As increasing numbers of us are including a few bottles of white wine in our weekly supermarket shop, the supermarkets are working hard to improve the range and quality of the wine on their shelves.
Many of the supermarkets are gaining increasing respect and winning awards for their wines and wine guides are being published concentrating on supermarket wines.
As part of this boom in supermarket wines, many of the supermarkets are developing own-label ranges of wines, usually aimed at representing a variety of typical regional and varietal styles at a value-for-money price. However, despite a general acceptance that many own label groceries are as good as the branded products, many of us are reluctant to buy supermarket own-label white wines for a variety of reasons including ignorance and snobbery.
Yet we should allow ourselves to be more open-minded. Although some white-wine drinkers prefer to stick to the brands they know they like, many of us are prepared to browse the supermarket shelves for ideas, often buying because that particular white wine is on offer, it has been recommended by a friend or even just because we like the label. There is no reason why supermarket own label white wines should not be included in our browsing. Many own label white wines have won medals at the major wine awards and this month’s Own Label Awards results should highlight many of the best supermarket own label wines.
Amongst the supermarkets, Waitrose has won a host of awards for its wine range and its own label white wines have a stack of medals between them. Waitrose was named Supermarket of the Year at both the Decanter and International Wine Challenge 2011 awards and won several gongs at the Drinks Retailing Awards 2011.
Waitrose has a range of its own label wines showcasing some typical styles at a value for money price and it also has an “In Partnership” range where Waitrose’s buyers have teamed up with some of the top white wine producers in the world to produce specific white wine styles which are not just typical of the region but are produced with the supermarket’s customers in mind.
The Waitrose In Partnership range includes a Chablis 2010 Cave de Vignerons de Chablis. This white wine won a Silver medal and Best in Class award in the International Wine and Spirit Competition (IWSC) and Bronze Medals in the Decanter and International Wine Challenge (IWC) awards. Described as “dry and crisp” it retails at just £10.49, cheaper than many equivalent Chablis.
Waitrose Sancerre La Franchotte, Joseph Mellot 2010 was blended by the supermarket’s buyer in partnership with the 500 years of winemaking experience of the Mellot family. Described as “lemony” with “superb flintiness” it won an IWSC Silver medal and an IWC Bronze medal and sells for £12.99.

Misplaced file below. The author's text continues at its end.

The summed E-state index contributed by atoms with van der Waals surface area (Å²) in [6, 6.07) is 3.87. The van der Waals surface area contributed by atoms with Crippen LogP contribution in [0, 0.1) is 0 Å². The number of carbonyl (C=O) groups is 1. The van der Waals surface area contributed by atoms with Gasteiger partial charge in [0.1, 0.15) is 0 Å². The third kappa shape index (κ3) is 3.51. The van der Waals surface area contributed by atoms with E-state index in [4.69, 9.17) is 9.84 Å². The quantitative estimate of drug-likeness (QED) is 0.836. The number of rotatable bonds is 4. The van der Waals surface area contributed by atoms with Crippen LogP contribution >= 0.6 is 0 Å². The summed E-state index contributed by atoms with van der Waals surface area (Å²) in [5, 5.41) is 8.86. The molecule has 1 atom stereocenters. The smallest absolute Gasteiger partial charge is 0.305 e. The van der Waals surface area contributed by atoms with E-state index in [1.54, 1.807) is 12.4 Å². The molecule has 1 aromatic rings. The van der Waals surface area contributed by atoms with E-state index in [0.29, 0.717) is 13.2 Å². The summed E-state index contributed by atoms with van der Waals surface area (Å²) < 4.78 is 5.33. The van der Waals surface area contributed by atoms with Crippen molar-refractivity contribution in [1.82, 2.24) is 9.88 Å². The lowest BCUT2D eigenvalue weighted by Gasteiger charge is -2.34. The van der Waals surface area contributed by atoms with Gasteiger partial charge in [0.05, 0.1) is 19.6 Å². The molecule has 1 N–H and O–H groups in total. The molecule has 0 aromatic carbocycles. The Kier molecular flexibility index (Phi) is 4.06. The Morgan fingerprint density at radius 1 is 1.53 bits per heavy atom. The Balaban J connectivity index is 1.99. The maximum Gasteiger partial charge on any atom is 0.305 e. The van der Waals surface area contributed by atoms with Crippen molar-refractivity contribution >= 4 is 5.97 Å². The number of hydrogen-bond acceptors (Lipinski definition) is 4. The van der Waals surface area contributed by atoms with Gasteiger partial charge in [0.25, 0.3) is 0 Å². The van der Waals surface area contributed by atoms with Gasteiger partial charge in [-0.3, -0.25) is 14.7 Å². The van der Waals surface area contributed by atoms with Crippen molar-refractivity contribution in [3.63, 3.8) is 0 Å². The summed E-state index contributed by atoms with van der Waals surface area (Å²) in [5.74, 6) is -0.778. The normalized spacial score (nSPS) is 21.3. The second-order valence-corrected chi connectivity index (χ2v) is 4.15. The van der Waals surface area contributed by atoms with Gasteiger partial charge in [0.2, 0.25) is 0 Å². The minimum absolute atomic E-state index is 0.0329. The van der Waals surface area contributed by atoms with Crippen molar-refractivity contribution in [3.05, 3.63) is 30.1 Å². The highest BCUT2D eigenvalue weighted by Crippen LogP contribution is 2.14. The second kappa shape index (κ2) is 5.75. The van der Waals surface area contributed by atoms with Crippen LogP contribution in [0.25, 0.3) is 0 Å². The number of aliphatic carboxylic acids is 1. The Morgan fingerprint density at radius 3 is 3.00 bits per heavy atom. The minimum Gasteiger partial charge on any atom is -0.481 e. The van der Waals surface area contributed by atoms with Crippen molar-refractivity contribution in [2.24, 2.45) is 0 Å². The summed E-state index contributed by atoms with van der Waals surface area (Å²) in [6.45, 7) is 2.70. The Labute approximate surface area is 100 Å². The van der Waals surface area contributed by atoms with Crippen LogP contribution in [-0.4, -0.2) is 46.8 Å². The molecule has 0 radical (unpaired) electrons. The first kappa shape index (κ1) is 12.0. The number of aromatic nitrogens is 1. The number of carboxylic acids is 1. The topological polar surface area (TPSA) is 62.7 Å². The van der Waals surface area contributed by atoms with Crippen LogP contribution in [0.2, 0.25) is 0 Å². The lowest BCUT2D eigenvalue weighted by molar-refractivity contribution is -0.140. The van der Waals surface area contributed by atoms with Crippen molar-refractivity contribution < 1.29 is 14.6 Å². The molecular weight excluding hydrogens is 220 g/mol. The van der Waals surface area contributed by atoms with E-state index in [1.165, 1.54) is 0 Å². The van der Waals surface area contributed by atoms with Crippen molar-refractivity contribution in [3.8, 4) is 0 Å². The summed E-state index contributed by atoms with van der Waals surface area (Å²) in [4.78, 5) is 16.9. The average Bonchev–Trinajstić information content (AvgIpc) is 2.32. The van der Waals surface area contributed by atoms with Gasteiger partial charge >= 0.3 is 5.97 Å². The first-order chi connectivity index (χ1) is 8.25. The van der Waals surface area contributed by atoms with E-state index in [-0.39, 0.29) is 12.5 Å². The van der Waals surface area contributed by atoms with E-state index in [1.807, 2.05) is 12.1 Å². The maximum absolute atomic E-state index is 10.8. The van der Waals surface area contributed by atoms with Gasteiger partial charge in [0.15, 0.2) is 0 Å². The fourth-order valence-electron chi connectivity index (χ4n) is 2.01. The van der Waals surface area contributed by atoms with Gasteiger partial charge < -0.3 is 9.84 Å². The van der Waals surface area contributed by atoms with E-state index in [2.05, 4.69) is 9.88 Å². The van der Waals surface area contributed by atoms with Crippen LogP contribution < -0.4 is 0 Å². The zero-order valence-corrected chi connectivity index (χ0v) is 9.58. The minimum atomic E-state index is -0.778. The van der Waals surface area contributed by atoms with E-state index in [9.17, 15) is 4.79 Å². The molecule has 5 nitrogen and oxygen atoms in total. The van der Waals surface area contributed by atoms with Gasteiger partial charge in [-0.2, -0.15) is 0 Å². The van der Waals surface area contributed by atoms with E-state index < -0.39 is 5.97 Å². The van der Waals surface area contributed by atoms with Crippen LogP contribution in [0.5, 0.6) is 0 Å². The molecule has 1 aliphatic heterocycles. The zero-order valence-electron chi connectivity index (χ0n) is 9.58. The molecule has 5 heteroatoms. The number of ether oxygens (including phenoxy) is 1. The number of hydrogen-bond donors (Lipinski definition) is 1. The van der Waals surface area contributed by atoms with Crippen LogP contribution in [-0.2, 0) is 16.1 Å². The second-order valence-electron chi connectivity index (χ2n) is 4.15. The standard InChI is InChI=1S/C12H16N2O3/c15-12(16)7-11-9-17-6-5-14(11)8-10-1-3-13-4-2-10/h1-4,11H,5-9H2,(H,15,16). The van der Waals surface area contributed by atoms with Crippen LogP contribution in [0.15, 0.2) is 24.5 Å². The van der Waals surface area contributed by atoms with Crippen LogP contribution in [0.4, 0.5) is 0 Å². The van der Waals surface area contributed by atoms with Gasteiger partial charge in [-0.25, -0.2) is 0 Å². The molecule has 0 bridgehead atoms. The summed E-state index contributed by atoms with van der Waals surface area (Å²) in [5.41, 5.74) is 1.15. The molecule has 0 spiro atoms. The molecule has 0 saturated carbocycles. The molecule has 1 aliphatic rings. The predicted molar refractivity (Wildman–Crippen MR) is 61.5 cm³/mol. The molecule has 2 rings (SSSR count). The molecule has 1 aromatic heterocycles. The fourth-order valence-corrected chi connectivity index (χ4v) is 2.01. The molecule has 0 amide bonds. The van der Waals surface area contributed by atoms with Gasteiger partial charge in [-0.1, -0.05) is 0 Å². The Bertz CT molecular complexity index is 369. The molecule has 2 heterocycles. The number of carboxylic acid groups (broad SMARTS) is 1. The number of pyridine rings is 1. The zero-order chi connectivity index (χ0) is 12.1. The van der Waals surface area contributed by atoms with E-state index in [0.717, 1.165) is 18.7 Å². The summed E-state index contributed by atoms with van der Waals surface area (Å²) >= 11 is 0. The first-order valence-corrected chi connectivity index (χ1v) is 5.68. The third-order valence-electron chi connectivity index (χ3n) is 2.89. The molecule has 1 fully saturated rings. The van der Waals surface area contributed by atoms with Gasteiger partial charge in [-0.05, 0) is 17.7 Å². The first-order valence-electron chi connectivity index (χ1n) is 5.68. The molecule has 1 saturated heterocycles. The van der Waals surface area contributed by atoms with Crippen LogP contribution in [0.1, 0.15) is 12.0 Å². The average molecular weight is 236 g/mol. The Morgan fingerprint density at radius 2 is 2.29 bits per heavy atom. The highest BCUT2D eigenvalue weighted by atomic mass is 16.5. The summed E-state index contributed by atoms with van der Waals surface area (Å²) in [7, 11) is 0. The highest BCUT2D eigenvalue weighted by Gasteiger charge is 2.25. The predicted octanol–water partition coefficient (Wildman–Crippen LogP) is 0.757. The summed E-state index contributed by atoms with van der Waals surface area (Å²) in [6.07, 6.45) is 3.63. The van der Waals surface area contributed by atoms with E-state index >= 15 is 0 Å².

High-profile and well-respected New Zealand wine producers Villa Maria are behind Waitrose’s In Partnership Sauvignon Blanc 2011 from the country’s Marlborough region. Waitrose asked Villa Maria to produce a NZ Sauvignon Blanc in a Sancerre style and this white wine is full of gooseberry and citrus characteristics with a “smoky, stony” finish. It retails for £8.99, slightly cheaper than most comparable white wines.
Another New World Sauvignon Blanc in the “In Partnership” range hails from Chile’s Aconcagua Valley. This “zippy, bright grassy Sauvignon” from 2010/11 was produced in partnership with respected wine estate Valdivieso and is an excellent value £7.69.
Waitrose has a range of own label sparkling white wines including a range of Champagne. Its own label Blanc de Noirs Brut NV is made from purely Pinot Noir grapes by winemaker Alexandre Bonnet. For £18.99 you can buy a basic Champagne which has won an IWSC Gold medal and an IWC Silver medal. Waitrose Brut NV is made by the team from renowned Champagne house Piper & Charles Heidsieck. This sparkling white wine won an IWC Gold medal, an IWSC Gold medal and was judged to be Best in Class and a Decanter Bronze medal. It costs just £19.99.
Waitrose Blanc de Blancs Brut NV Champagne, which costs £22.99, is made purely from Chardonnay grapes. Described as “crisp, zesty and refreshing” it won Silver medals at the IWC and IWSC awards and a Decanter Bronze medal. Waitrose Brut Special Reserve Vintage 2004 is made by Piper & Charles Heidsieck and costs a little more, at £29.99, but can claim IWSC and Decanter Silver medals and an IWC Bronze medal amongst its awards.
If you enjoy sparkling white wine but don’t want to pay Champagne prices, Waitrose offers two own-label award-winning Cavas. Waitrose Cava Brut NV has a “round citrus flavour” and is produced by the well known Freixenet group for the supermarket. It won an IWC Bronze medal and sells for £6.79. Waitrose In Partnership has a Cava Brut, Castillo Perelada NV produced with one of Spain’s top family-owned wine estates. It’s available for £8.99 and its awards include an IWSC Silver medal and IWC and Decanter Bronze medals.
Image by blech.